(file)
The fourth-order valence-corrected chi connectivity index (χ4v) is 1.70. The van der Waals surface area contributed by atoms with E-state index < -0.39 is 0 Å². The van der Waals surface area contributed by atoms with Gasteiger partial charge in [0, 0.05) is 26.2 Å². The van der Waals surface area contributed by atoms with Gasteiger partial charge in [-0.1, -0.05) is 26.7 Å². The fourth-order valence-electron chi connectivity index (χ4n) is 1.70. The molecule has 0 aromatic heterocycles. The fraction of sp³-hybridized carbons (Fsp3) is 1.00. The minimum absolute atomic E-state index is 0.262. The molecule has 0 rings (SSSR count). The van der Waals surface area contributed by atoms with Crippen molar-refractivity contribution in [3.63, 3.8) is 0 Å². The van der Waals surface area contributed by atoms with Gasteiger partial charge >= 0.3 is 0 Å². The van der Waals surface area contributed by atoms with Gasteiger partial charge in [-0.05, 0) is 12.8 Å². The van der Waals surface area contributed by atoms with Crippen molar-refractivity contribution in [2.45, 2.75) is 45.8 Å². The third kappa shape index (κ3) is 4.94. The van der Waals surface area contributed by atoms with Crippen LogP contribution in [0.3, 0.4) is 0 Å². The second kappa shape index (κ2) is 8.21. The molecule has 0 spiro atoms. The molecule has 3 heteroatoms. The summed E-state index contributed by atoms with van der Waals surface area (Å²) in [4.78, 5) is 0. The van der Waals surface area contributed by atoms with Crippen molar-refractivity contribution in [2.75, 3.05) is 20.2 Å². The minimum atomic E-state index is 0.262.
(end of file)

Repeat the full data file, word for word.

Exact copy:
The fourth-order valence-corrected chi connectivity index (χ4v) is 1.70. The van der Waals surface area contributed by atoms with E-state index < -0.39 is 0 Å². The van der Waals surface area contributed by atoms with Gasteiger partial charge in [0, 0.05) is 26.2 Å². The van der Waals surface area contributed by atoms with Gasteiger partial charge in [-0.1, -0.05) is 26.7 Å². The fourth-order valence-electron chi connectivity index (χ4n) is 1.70. The molecule has 0 aromatic heterocycles. The fraction of sp³-hybridized carbons (Fsp3) is 1.00. The minimum absolute atomic E-state index is 0.262. The molecule has 0 rings (SSSR count). The van der Waals surface area contributed by atoms with Crippen molar-refractivity contribution in [3.63, 3.8) is 0 Å². The van der Waals surface area contributed by atoms with Gasteiger partial charge >= 0.3 is 0 Å². The van der Waals surface area contributed by atoms with Gasteiger partial charge in [-0.05, 0) is 12.8 Å². The van der Waals surface area contributed by atoms with Crippen molar-refractivity contribution in [2.45, 2.75) is 45.8 Å². The third kappa shape index (κ3) is 4.94. The van der Waals surface area contributed by atoms with Crippen LogP contribution in [0.3, 0.4) is 0 Å². The second kappa shape index (κ2) is 8.21. The molecule has 0 spiro atoms. The molecule has 3 heteroatoms. The summed E-state index contributed by atoms with van der Waals surface area (Å²) in [4.78, 5) is 0. The van der Waals surface area contributed by atoms with Crippen molar-refractivity contribution in [2.75, 3.05) is 20.2 Å². The minimum atomic E-state index is 0.262.